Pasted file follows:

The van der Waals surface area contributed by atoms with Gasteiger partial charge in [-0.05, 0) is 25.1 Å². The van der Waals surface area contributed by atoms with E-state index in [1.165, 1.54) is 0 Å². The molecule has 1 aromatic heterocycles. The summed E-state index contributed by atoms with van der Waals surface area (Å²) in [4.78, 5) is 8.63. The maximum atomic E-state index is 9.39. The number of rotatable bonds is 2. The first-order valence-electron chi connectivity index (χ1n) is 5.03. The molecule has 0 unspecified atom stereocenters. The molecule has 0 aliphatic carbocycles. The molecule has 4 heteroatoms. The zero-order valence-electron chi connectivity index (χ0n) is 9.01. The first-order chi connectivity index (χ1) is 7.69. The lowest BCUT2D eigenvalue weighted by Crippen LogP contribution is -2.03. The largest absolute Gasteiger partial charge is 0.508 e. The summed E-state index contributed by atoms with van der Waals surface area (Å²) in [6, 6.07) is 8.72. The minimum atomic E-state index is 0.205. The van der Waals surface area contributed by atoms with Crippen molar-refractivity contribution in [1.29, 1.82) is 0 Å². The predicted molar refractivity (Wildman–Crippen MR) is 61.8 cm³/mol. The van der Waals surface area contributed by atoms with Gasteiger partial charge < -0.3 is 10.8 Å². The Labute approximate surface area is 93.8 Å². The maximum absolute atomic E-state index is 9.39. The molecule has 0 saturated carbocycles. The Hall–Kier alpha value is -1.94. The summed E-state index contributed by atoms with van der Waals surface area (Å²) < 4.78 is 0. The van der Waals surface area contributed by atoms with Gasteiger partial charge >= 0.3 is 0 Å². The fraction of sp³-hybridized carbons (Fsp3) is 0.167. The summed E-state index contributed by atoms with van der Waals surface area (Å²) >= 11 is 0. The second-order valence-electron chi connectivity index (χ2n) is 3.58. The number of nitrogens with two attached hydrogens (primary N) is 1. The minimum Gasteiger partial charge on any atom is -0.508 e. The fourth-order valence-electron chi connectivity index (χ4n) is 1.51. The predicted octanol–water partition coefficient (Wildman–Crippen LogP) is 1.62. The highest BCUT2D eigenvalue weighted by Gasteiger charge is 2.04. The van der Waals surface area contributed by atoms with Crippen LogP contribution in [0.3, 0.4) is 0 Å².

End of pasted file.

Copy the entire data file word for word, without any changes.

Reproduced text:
The van der Waals surface area contributed by atoms with Gasteiger partial charge in [-0.05, 0) is 25.1 Å². The van der Waals surface area contributed by atoms with E-state index in [1.165, 1.54) is 0 Å². The molecule has 1 aromatic heterocycles. The summed E-state index contributed by atoms with van der Waals surface area (Å²) in [4.78, 5) is 8.63. The maximum atomic E-state index is 9.39. The number of rotatable bonds is 2. The first-order valence-electron chi connectivity index (χ1n) is 5.03. The molecule has 0 unspecified atom stereocenters. The molecule has 0 aliphatic carbocycles. The molecule has 4 heteroatoms. The zero-order valence-electron chi connectivity index (χ0n) is 9.01. The first-order chi connectivity index (χ1) is 7.69. The lowest BCUT2D eigenvalue weighted by Crippen LogP contribution is -2.03. The largest absolute Gasteiger partial charge is 0.508 e. The summed E-state index contributed by atoms with van der Waals surface area (Å²) in [6, 6.07) is 8.72. The minimum atomic E-state index is 0.205. The van der Waals surface area contributed by atoms with Crippen molar-refractivity contribution in [1.29, 1.82) is 0 Å². The predicted molar refractivity (Wildman–Crippen MR) is 61.8 cm³/mol. The van der Waals surface area contributed by atoms with Gasteiger partial charge < -0.3 is 10.8 Å². The Labute approximate surface area is 93.8 Å². The maximum absolute atomic E-state index is 9.39. The molecule has 0 saturated carbocycles. The Hall–Kier alpha value is -1.94. The summed E-state index contributed by atoms with van der Waals surface area (Å²) < 4.78 is 0. The van der Waals surface area contributed by atoms with Gasteiger partial charge >= 0.3 is 0 Å². The fraction of sp³-hybridized carbons (Fsp3) is 0.167. The summed E-state index contributed by atoms with van der Waals surface area (Å²) >= 11 is 0. The second-order valence-electron chi connectivity index (χ2n) is 3.58. The number of nitrogens with two attached hydrogens (primary N) is 1. The minimum Gasteiger partial charge on any atom is -0.508 e. The fourth-order valence-electron chi connectivity index (χ4n) is 1.51. The predicted octanol–water partition coefficient (Wildman–Crippen LogP) is 1.62. The highest BCUT2D eigenvalue weighted by Gasteiger charge is 2.04. The van der Waals surface area contributed by atoms with Crippen LogP contribution in [0.3, 0.4) is 0 Å².